In the late 1980s, Saddam Hussein's regime purchased large stocks of the explosives HMX, RDX and PETN from suppliers in China, Yugoslavia and--deep breath now--France. Ostensibly, these explosives have their civilian applications, such as mining and demolition. But because they are both chemically stable (they detonate only when properly fused) and highly explosive, they also have extensive military uses. They are common in conventional military ordnance, such as mines and artillery shells. They are uniquely well-suited for terrorist attacks; less than a pound of these explosives brought down Pan Am 103 over Lockerbie in 1988. And they can be used as triggers to set off a nuclear chain reaction.
Following the first Gulf War, the International Atomic Energy Agency put the Qaqaa cache under seal, where it remained until U.N. inspectors were kicked out in 1998. Upon the inspectors' return in late 2002, some 35 tons of HMX were found to be missing; the Iraqis claimed some of it had been removed for civilian use.
That's the last we know of their whereabouts. According to a Times source, U.S. troops "went through the bunkers, but saw no items bearing the IAEA seal." NBC News, which was embedded with the 101st Airborne when it arrived at Al-Qaqaa on April 10, 2003--the day after the fall of Baghdad--also reports this week that back then it found no sign of the explosives either. Stands to reason: Of course Saddam would remove his precious HMX from its last known location before U.S. cruise missiles could find it.
So much, then, for Mr. Kerry's suggestion that Bush Administration negligence is to blame for the missing stockpile. The larger question is: Just what sort of story do we have here?
Read the possible outcomes here.
My prediction for the final count is Bush 52% Kerry 47%
Jonathan V. Last of the Weekly Standard is saying there will be 8% between the victor, Bush, and the loser, Kerry.
Check out what each staff writer on the Weekly Standard is predicting here.
Let's have it. What's your prediction?
Voters Beware: Voter Fraud Runs Rampant
After the snafu that characterized the 2000 Presidential Election, one would think things have changed; that effective steps had been taken to curb voting "problems."
It seems that in 2004, America has abandoned hanging chads in favor of a new kind of permeating problem that equally hinders the voting process - voter fraud. There have already been cases of voter fraud reported in the states of Oregon, Nevada, Colorado, New York, and Florida and not all of these cases are being investigated.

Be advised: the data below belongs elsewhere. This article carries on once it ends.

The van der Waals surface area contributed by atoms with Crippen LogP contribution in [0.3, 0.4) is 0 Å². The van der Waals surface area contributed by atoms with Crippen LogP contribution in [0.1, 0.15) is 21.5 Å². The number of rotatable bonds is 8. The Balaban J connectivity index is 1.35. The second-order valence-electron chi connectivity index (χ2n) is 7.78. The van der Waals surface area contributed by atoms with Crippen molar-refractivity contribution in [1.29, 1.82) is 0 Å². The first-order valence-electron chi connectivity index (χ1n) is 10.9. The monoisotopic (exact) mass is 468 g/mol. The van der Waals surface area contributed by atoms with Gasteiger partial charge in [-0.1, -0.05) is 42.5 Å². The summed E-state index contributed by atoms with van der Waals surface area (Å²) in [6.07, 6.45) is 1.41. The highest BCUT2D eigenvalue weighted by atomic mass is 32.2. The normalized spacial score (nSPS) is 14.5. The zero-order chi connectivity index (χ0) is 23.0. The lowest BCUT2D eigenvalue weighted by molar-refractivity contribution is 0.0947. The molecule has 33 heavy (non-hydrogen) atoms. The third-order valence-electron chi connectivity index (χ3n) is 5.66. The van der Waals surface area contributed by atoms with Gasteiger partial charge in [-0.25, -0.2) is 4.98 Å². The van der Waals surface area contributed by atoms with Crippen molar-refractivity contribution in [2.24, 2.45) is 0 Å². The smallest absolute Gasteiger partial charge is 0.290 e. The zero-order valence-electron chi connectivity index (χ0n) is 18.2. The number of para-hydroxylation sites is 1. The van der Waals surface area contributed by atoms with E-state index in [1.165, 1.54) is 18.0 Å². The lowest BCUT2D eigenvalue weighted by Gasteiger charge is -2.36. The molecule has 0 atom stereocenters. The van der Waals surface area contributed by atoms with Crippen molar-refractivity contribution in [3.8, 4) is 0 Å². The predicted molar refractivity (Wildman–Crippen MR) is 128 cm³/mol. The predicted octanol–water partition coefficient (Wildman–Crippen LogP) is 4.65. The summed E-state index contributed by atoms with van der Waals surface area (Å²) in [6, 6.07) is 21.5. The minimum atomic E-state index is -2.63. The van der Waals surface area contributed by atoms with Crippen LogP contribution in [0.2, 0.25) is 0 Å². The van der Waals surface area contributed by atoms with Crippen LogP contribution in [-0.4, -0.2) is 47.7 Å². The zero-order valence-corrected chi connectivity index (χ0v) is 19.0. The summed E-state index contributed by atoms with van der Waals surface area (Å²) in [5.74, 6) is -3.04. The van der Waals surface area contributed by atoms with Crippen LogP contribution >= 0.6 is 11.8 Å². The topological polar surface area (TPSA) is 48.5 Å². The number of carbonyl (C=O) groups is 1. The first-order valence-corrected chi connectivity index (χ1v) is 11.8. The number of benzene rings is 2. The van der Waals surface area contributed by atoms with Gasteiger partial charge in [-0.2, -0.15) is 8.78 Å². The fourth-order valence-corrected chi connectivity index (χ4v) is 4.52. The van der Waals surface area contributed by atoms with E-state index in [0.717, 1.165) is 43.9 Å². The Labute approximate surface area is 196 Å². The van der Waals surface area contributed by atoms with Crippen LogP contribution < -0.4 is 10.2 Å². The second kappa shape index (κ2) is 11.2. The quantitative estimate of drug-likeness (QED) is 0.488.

The occurrence of widespread voter fraud in the U.S. should outrage upstanding citizens - especially on the eve of a pivotal election, which seems to have divided the country nearly in half, as was the case in 2000. Getting people to register to vote is all well and good, but what happens when someone decides not to play by the rules? The result could be a gross miscarriage of democracy.
In Oregon, according to CBS News, a political consulting firm called Sproul & Associates has been accused of allegedly destroying registration forms filed by Democratic voters from all over the state. This is illegal, of course, and is currently being investigated. According to the spokesman for the Nevada Secretary of State, an employee of the same consulting firm told Nevada reporters that he had personally witnessed his boss shredding up to 10 voter registration forms.
The Washington Times reports that in Colorado, people working voter-registration drives (like "Rock the Vote") allegedly submitted applications with forged signatures - the equivalent of creating aliases representing nonexistent people and then using those aliases to vote more than once.
Elsewhere in the state, citizens have applied to vote more than once, even up to 40 times. Complaints that residents were unable to register by the Oct. 4 deadline sparked the government to issue "provisional ballots" for those who still wished to vote.
The government has been warned that this may lead to further fraud, but citing the state's history of allowing emergency registration on Election Day, state elections official Drew Durham maintained, "These vehicles have always been here, so we're not doing something totally different."
Well Drew, maybe you ought to do something totally different.This brings us to the cases of New York and Florida. New York is not really an issue since, though it has many valuable electoral votes, there is hardly a question over which candidate the state will support. Florida, however, is one of the most volatile swing states in this 2004 election. Florida has 27 electoral votes-nearly as many as New York's 31. In this unpredictable state, voter fraud is committed rampantly, and there has yet to be an investigation.
According to the New York Daily News, "some 46,000 New Yorkers are registered to vote in both the city and Florida." According to the paper's own research, which gives you an idea of how easy it is to find this out, between 400 and 1,000 people have voted twice in at least one election. One man, 84 year old Norman Siegel, has voted twice in a total of seven elections, including the last four presidential races. A spokeswoman for Florida Secretary of State Glenda E. Hood remarked, "As far as I know, a cross-state registry has not been discussed." There is no way for states to check for voters already registered across state lines.